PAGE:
A Rich Pour 38: Holiday Season Gift Suggestions for Whisky and Whiskey Lovers
December 8th, 2016
That special festive time of the year is fast approaching. And we’re all familiar with the old adage, “It’s better to give than to receive.” But when it comes to bringing smiles to the faces of the whisky (and whiskey) lovers in one’s life, choosing gifts can present a real challenge. I’d like to step up to the plate and propose a few suggestions.
Everyone’s taste buds are different. There’s simply no way around this truth. So rather than take a ‘one bottle fits all’ approach, I’m recommending five flavourful whiskies, each one of which has something unique to offer.
Balblair 2003: Despite dating back to 1790, this northern Highland malt Scotch distillery has really only come into its own over the last few years. And the 2003 vintage, though youngish, still hits all the right sensory targets. Its honeyed sweetness is handily balanced by refreshing spring meadow and citrus notes, while an oak-driven spiciness surges forth on the finish. Even better, the spirit does not suffer the vagaries of chill filtration or artificial colouring prior to being bottled at a sage 46% alcohol by volume. Pure and perfect as it pours, this one will please a wide variety of palates.
Longrow Peated: The Kintyre Peninsula of Scotland boasts one of the country’s finest distilleries – Springbank. Springbank is a family-owned operation that carries out every phase of the distilling process, from malting through to bottling, on site. And Longrow flies the banner as the ‘heavy hitter’ in this enterprise’s trio of whiskies (the namesake Springbank and Hazelburn being the other two) – a complex concoction of scents and flavours with a decidedly smoky edge. That smokiness can, at times, remind one of diesel fuel, wood ash or peat bogs. All of which is to say that here’s an intense potion capable of pleasantly surprising the most avid of Islay whisky freaks. (46% alcohol by volume)
Redbreast 15 Year Old: If anyone you know thinks that Irish whiskey is all about demureness and delicacy, here’s one spirit to light a fire under that misconception. Rich, round and bursting with bravado from the first sip to the last, Redbreast could just well represent the archetypal pure pot still whiskey of the Emerald Isle. Its textural qualities and complexity are guaranteed to satisfy. The 12-year old, bottled at 40%ABV and at cask strength, is no slouch either. (46% alcohol by volume)
Rock Hill Farms Single Barrel Bourbon: This may not be the easiest (nor the least expensive) Bourbon to track down. But it’s definitely worth the effort! No ‘sticky pudding’ flavour profile here. No, Rock Hill Farms SBB is ‘rock solid’. It opens with a lemon-orange explosion, then settles in with warming notes of increasing corn sweetness and rye crispness. This is an exceptionally well balanced spirit with considerable panache. Just make sure you have the 50% alcohol by volume version in hand.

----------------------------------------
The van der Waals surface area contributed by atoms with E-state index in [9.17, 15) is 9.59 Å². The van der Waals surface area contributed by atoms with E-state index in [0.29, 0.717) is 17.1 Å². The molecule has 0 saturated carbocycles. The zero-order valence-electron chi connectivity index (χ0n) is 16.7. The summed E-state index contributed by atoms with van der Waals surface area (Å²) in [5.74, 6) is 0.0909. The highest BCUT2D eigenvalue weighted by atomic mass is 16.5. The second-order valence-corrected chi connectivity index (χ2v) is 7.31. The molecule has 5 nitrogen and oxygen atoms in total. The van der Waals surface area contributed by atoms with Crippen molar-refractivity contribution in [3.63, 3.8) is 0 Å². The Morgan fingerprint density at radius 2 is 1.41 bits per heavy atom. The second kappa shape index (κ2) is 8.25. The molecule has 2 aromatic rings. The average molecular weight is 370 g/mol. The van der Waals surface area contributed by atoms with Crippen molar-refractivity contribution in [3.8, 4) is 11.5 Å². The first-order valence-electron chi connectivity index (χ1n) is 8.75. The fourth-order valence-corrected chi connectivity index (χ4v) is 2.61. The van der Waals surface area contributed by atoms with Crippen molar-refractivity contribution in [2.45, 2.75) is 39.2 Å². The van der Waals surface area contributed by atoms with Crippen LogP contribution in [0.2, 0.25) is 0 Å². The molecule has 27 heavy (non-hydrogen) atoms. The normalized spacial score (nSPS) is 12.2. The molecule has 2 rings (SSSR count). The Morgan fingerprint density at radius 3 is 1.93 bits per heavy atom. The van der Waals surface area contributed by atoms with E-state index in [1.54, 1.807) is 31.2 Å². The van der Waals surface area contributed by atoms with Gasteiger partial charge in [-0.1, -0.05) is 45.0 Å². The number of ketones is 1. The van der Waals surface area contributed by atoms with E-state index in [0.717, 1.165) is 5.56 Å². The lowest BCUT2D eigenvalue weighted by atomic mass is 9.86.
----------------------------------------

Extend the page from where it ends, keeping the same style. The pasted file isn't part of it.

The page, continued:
Wiser’s Legacy Pot Still Rye: Rye is all the rage these days. I know. But there are ryes, and then there are ‘real’ ryes. This one falls firmly into the latter category. Here, the rye snaps crisply, as it should. And there’s wave upon wave of full bodied richness to help caress the palate and carry it from one surprising moment to the next – proof positive that brawn and complexity can coexist beautifully. I’d say Legacy is one of the boldest and best Canadian whiskies around. (45% alcohol by volume)
If selecting a whisky (or whiskey) as a gift seems a daunting task, picking a book is doubly so. The available selection is incredibly vast, and ranges from the brief and straightforward to the densely informative. I’ve chosen two.
The World Atlas of Whisky (published by Mitchell Beazly): Dave Broom’s table-top tome covers a lot of territory (literally and figuratively), and does so in an admirably easy-to-digest fashion. I particularly appreciate his tasting notes on many new-make spirits, which help one understand the nature of fresh distillates before they undergo cask maturation. This is a book that will appeal to a wide range of readers, from whisky novices to more seasoned aficionados.
Peat Smoke and Spirit – A Portrait of Islay and Its Whiskies (Headline Book Publishing): Here’s one for the dedicated ‘peat head’ on your shopping list. Andrew Jefford has truly managed to capture the topography and spirit of Islay and its inhabitants. His prose artfully encompasses the historical and technical intricacies of the island’s distilleries as well as the heart and soul of the place. And although slightly dated (Kilchoman Distillery is only mentioned as a work in progress), this book remains a valuable insight into what is perhaps Scotland’s most magical whisky isle.
The Glencairn Whisky Tasting Glass: The Glencairn glass may not be the perfect vessel for nosing and tasting. Given the sheer diversity of whiskies around the world, what single glass could possibly lay claim to that attribute? But when it comes to offering a combination of efficacy and durability, this one’s hard to beat. Its stemless design and sturdy nature mean that it should survive a fair amount of daily abuse. Visit just about any distillery in Scotland, and what will you see in the tasting room? Glencairn glasses. (Note: The Glencairn Canadian Whisky Glass, with its wider bowl and greater overall size, works well with most Canadian and American whiskies.)
Doug Kuebler is an inveterate aficionado and collector of wines and whiskies. Apart from organizing wine and food seminars, Doug has also written extensively on wines and liquors over the last three decades. His first published book-set, The Tumbler’s Guide to Single Malt Scotch Whisky, has been well received in North America, the British Isles and Asia.
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